• Pediatric
      • CrCl 10-50: give q18-48h
      • CrCl <10: give q48-96h
      • Hemodialysis: Give supplement only if high-flux dialyzer used
      • Peritoneal dialysis: No supplement
  • Hepatic Dosing (Adult & Pediatric)
    • Not defined

Contraindications

  • Allergy to class/drug

Adverse Reactions

Serious

Common

Pharmacology

  • Half-life: 4-6h (7.5 days ESRD)
  • Metabolism: CYP450
  • Excretion:
    • IV route: Urine
    • PO Route: Minimal systemic absorption unless intestinal inflammation or renal impairment
  • Mechanism of Action
    • Bactericidal against S. aureus and pneumococci
    • Bacteriostatic against enterococci[5]

Antibiotic Sensitivities[6]

Group Organism Sensitivity
Gram Positive Strep. Group A, B, C, G S
Strep. Pneumoniae S
Viridans strep X1
Strep. anginosus gp X1
Enterococcus faecalis S
Enterococcus faecium I
MSSA S
MRSA S
CA-MRSA S
Staph. Epidermidis S
C. jeikeium S
L. monocytogenes S
Gram Negatives N. gonorrhoeae R
N. meningitidis R
Moraxella catarrhalis X1
H. influenzae X1
E. coli R
Klebsiella sp R
E. coli/Klebsiella ESBL+ R
E coli/Klebsiella KPC+ R
Enterobacter sp, AmpC neg R
Enterobacter sp, AmpC pos R
Serratia sp X1
Serratia marcescens R
Salmonella sp R
Shigella sp R
Proteus mirabilis X1
Proteus vulgaris R
Providencia sp. X1
Morganella sp. X1
Citrobacter freundii X1
Citrobacter diversus X1
Citrobacter sp. X1
Aeromonas sp X1
Acinetobacter sp. R
Pseudomonas aeruginosa R
Burkholderia cepacia R
Stenotrophomonas maltophilia R
Yersinia enterocolitica X1
Francisella tularensis X1
Brucella sp. R
Legionella sp. X1
Pasteurella multocida X1
Haemophilus ducreyi R
Vibrio vulnificus X1
Misc Chlamydophila sp X1
Mycoplasm pneumoniae X1
Rickettsia sp R
Mycobacterium avium X1
Anaerobes Actinomyces S
Bacteroides fragilis R
Prevotella melaninogenica R
Clostridium difficile S
Clostridium (not difficile) S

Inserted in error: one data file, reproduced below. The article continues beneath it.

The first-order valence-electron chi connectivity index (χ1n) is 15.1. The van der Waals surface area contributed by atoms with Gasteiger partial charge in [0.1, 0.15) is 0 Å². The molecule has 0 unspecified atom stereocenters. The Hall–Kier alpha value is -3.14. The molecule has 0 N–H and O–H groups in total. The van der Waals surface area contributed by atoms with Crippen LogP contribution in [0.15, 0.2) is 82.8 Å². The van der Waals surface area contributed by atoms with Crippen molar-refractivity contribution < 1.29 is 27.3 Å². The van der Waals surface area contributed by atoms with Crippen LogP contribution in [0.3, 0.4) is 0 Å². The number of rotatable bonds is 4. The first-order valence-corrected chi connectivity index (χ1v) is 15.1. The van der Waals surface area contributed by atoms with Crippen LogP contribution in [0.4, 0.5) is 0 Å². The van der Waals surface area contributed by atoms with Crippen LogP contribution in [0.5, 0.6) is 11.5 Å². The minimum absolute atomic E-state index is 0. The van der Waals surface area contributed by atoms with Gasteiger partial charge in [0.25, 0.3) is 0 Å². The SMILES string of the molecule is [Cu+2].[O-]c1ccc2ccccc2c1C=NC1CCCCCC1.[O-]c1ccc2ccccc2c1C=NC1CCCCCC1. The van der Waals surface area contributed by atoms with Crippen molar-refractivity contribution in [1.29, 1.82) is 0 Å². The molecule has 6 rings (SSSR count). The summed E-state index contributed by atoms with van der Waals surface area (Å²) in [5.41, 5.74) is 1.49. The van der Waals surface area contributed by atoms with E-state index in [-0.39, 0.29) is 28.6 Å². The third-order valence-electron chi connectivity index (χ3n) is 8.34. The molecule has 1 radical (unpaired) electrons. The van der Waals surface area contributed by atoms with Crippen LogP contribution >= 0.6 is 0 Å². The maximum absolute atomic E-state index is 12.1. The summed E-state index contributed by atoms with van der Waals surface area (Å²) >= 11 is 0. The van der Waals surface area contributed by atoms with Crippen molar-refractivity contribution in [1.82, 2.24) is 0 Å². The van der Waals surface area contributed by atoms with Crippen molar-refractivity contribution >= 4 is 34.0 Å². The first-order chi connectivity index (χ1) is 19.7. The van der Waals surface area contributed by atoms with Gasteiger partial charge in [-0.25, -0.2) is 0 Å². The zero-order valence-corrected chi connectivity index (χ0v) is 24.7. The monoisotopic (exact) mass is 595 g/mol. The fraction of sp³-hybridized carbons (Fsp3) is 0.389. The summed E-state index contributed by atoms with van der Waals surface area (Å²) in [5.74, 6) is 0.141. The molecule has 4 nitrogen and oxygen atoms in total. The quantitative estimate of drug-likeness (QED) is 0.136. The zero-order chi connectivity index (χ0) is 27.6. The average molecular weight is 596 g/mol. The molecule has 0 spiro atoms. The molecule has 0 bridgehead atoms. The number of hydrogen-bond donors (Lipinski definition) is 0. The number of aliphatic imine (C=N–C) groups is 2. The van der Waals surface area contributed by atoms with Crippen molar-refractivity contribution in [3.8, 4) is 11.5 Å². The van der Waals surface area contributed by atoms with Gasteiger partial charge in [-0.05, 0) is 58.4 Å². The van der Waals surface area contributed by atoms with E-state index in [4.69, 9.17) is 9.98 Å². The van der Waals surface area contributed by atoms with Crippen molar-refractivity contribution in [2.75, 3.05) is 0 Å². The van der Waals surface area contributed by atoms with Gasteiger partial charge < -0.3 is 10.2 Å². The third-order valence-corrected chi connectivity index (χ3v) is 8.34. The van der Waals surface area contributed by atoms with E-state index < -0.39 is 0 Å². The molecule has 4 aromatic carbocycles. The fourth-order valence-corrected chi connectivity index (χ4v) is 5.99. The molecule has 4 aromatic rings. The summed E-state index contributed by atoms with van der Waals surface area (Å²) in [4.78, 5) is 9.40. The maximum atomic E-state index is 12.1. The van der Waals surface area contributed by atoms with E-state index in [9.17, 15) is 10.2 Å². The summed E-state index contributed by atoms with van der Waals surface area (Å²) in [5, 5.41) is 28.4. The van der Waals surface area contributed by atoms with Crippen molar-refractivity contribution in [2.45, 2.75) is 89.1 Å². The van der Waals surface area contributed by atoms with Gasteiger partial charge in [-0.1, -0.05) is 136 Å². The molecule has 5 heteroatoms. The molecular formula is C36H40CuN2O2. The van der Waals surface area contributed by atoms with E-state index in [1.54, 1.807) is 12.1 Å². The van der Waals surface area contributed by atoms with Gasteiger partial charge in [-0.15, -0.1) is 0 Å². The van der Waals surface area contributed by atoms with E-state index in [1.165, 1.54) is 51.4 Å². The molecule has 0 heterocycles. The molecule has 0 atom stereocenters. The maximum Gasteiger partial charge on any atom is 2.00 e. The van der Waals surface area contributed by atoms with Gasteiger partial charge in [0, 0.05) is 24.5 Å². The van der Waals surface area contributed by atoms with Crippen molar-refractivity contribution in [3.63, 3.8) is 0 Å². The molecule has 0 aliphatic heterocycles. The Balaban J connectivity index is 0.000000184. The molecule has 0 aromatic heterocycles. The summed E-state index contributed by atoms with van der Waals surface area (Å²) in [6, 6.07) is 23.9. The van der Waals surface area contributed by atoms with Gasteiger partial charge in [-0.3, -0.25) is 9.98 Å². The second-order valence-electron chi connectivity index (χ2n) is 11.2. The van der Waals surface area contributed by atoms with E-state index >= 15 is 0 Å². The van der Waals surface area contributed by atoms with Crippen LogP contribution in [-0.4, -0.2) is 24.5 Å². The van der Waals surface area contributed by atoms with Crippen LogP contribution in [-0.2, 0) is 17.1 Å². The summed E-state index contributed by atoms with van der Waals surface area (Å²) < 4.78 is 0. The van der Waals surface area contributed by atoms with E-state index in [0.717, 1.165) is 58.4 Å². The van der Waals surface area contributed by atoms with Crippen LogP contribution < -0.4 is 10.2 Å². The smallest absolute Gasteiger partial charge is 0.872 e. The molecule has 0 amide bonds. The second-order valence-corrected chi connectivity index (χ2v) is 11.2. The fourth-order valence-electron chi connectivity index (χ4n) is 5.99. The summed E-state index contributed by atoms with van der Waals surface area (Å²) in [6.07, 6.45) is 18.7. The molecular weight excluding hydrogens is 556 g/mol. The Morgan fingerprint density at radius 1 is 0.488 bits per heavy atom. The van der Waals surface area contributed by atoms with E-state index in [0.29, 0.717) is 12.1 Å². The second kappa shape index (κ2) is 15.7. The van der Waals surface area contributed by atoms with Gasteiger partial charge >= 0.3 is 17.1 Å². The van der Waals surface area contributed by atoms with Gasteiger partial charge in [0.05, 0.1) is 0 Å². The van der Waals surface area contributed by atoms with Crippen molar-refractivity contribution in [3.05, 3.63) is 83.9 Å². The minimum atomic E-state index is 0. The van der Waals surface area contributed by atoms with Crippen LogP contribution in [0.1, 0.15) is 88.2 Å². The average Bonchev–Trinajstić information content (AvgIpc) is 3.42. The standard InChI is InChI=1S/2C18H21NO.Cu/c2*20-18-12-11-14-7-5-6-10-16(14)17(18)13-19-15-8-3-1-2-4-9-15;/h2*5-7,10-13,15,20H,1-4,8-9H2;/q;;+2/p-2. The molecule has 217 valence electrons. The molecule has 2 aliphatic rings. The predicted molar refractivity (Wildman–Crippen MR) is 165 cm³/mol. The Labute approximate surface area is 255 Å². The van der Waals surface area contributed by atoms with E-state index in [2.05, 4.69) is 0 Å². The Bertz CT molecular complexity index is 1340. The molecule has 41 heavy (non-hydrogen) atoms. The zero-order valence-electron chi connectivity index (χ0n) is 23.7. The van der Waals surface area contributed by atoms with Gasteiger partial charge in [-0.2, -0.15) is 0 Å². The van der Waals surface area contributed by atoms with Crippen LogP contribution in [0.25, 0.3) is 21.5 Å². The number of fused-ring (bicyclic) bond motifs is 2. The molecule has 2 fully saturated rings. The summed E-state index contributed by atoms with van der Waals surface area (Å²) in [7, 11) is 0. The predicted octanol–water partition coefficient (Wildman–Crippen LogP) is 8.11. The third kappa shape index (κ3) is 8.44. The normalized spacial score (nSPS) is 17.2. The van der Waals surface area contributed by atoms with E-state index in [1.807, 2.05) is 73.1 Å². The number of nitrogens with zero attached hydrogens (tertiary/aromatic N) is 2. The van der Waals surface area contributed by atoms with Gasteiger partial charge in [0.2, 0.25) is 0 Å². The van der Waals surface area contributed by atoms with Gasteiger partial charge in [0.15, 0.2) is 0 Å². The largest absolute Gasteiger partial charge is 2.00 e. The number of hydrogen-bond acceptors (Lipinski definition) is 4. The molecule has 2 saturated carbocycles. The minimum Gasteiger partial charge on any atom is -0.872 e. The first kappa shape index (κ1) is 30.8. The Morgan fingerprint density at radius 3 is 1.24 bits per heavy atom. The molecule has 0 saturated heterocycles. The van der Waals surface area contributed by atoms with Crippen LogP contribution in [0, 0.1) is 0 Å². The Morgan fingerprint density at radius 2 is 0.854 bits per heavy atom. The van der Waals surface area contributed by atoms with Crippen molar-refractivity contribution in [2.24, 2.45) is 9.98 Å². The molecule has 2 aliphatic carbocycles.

Fusobacterium necrophorum X1
Peptostreptococcus sp. S

Key

  • S susceptible/sensitive (usually)
  • I intermediate (variably susceptible/resistant)
  • R resistant (or not effective clinically)
  • S+ synergistic with cell wall antibiotics
  • U sensitive for UTI only (non systemic infection)
  • X1 no data
  • X2 active in vitro, but not used clinically
  • X3 active in vitro, but not clinically effective for Group A strep pharyngitis or infections due to E. faecalis
  • X4 active in vitro, but not clinically effective for strep pneumonia

See Also

References

  1. Ryback M, et al. Therapeutic monitoring of vancomycin in adult patients: a consensus review of the American Society of Health-System Pharmacists, the Infectious Diseases Society of America, and the Society of Infectious Diseases Pharmacists. Am J Health Syst Pharm. 2009; 66(1):82-98.
  2. Rosini JM, et al. A randomized trial of loading vancomycin in the emergency department. Ann Pharmacother. 2015; 49(1):6-13.
  3. Rosini JM, et al. High single-dose vancomycin loading is not associated with increased nephrotoxicity in emergency department sepsis patients. Acad Emerg Med. 2016 Feb 6.
  4. Lyon GD and Bruce DL. Diphenhydramine reversal of vancomycin-induced hypotension. Anesth Analg. 1988 Nov;67(11):1109-10.
  5. Bactericidal agents in the treatment of MRSA infections—the potential role of daptomycin. J. Antimicrob. Chemother. (2006) 58 (6): 1107-1117.
  6. Sanford Guide to Antimicrobial Therapy 2014